WASHINGTON (Reuters) - The following is the text of a Reuters interview with European Central Bank policymaker Robert Holzmann.
In what ways do you hope and expect Christine Lagarde to change how ECB policy is conducted?
“I hope that she changes the way issues of monetary policy are discussed and decided. I do hope that she encourages different alternative views in order to rethink and refine the current approach. And if we conclude that we need to go in a different direction, then we would do it. This applies for the monetary policy approach but also to what kind of inflation target we should have, whether the current one and the interpretation of symmetry are correct or whether it the target needs to be asymmetric.
Do you think that the policy review Christine Lagarde proposed should revise the target itself?
“The inflationary environment since this target was established has changed. So, 2% in an environment of highly fixed inflation expectations becomes too expensive and difficult to reach, you need too much liquidity to do it. Even if you can reach it, it’s useful to think of a lower target, which could be 1.5 percent, which is my preference. But if somebody said 1.2 percent, I would not say no either.
Should the ECB move back to taking decisions by consensus?
“Consensus has its charm but also sometimes leads a lack of clarity. An alternative way to put monetary policy on the table is how the Fed does it. There is always a vote, the vote is recorded, and after some time, the names with the votes are published. This is one way of creating transparency and accountability. Independence, which is what we expect for ourselves, requires accountability. And what is the best way of accountability? It is that you stick to your vote and how you vote becomes public.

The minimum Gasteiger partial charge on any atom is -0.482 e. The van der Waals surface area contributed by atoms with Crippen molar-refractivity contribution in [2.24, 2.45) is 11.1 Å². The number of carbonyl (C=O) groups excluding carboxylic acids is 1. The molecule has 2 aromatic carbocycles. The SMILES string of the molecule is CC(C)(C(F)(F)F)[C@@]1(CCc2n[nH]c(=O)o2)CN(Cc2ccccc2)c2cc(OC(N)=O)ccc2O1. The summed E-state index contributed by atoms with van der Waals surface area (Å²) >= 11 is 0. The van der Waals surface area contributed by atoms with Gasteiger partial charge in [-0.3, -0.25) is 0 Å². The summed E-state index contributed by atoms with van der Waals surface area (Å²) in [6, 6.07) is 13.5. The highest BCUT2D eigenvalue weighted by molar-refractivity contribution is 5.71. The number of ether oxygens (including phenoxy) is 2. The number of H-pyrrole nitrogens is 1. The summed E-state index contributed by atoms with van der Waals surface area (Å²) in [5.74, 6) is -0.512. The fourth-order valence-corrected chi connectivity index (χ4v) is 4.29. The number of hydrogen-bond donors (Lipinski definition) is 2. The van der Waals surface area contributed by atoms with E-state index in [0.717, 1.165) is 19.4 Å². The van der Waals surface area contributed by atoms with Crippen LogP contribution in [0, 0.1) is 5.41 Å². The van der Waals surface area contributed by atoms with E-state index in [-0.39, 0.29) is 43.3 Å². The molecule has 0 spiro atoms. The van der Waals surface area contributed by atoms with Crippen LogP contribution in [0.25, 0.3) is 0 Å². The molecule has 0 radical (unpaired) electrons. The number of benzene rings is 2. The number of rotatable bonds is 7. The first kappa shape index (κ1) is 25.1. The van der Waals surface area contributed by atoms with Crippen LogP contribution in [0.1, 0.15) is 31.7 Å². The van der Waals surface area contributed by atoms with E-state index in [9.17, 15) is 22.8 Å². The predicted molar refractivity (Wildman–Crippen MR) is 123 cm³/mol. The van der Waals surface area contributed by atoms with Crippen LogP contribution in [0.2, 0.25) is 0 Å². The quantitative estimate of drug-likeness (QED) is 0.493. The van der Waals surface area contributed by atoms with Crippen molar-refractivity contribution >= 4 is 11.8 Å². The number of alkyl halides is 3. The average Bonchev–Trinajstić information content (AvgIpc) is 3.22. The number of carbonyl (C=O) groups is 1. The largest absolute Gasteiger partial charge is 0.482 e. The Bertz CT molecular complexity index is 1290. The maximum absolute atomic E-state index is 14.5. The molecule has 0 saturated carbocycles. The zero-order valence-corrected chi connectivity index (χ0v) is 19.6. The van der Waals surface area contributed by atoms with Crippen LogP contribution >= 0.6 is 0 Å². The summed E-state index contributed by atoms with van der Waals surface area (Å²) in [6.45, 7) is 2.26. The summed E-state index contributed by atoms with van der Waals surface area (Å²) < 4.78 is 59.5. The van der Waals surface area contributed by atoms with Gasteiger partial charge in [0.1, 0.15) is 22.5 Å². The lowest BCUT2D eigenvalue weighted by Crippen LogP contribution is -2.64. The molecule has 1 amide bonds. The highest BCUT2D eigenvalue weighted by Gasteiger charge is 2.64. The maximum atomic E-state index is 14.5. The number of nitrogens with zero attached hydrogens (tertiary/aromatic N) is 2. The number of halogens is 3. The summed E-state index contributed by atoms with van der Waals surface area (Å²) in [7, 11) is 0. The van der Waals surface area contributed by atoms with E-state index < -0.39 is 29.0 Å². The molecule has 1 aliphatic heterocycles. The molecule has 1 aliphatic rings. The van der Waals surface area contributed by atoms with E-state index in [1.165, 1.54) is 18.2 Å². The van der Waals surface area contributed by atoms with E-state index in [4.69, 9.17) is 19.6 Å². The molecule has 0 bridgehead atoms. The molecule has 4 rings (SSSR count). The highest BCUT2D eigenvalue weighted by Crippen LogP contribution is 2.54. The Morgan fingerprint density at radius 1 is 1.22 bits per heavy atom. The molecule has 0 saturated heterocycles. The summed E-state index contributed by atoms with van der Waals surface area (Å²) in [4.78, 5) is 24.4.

What is the cost of negative interest rates?
“Negative rates endanger the key pillars of European financial market institutions: the banks, insurance companies, the pension fund. Accommodating negative rates requires them to run their business very different or to go out of business. In the long run, negative rates are not sustainable.
Insurance companies and pension funds that must deal with negative interest rates have to move into more risky instruments.
Once pensions funds are impacted, a key tenant of European Commission policy becomes endangered, namely that the unfunded public pension system must be supplemented by a funded pillar. Given the current rates of return, this is not tenable anymore.
So, the pension system needs to be reconsidered.
The ECB claims that the impact of negative rates has been neutral for the financial sector so far. Do you agree?
“The banking system needs tidying up and improvement. But the negative rates don’t make the tidying up easier. Insurance companies and pension funds have no way to neutralize the negative rates and it becomes impossible to provide the rates of return individuals expect.
This is the reason why we have to rethink monetary policy. When the next crisis hits, increasing quantitative easing and making rates even more negative won’t work.
How do you interpret the recent flow of economic data?
“We learned two things yesterday: that a Brexit deal may happen, and an orderly Brexit will improve the mood. The other thing we learned is that the European prospects are brighter than we thought. Our projections have been lowered done but it looks like the readjustment is happening. There are indications that even without special policy measures, improvements are on their way.”
Reporting by Balazs Koranyi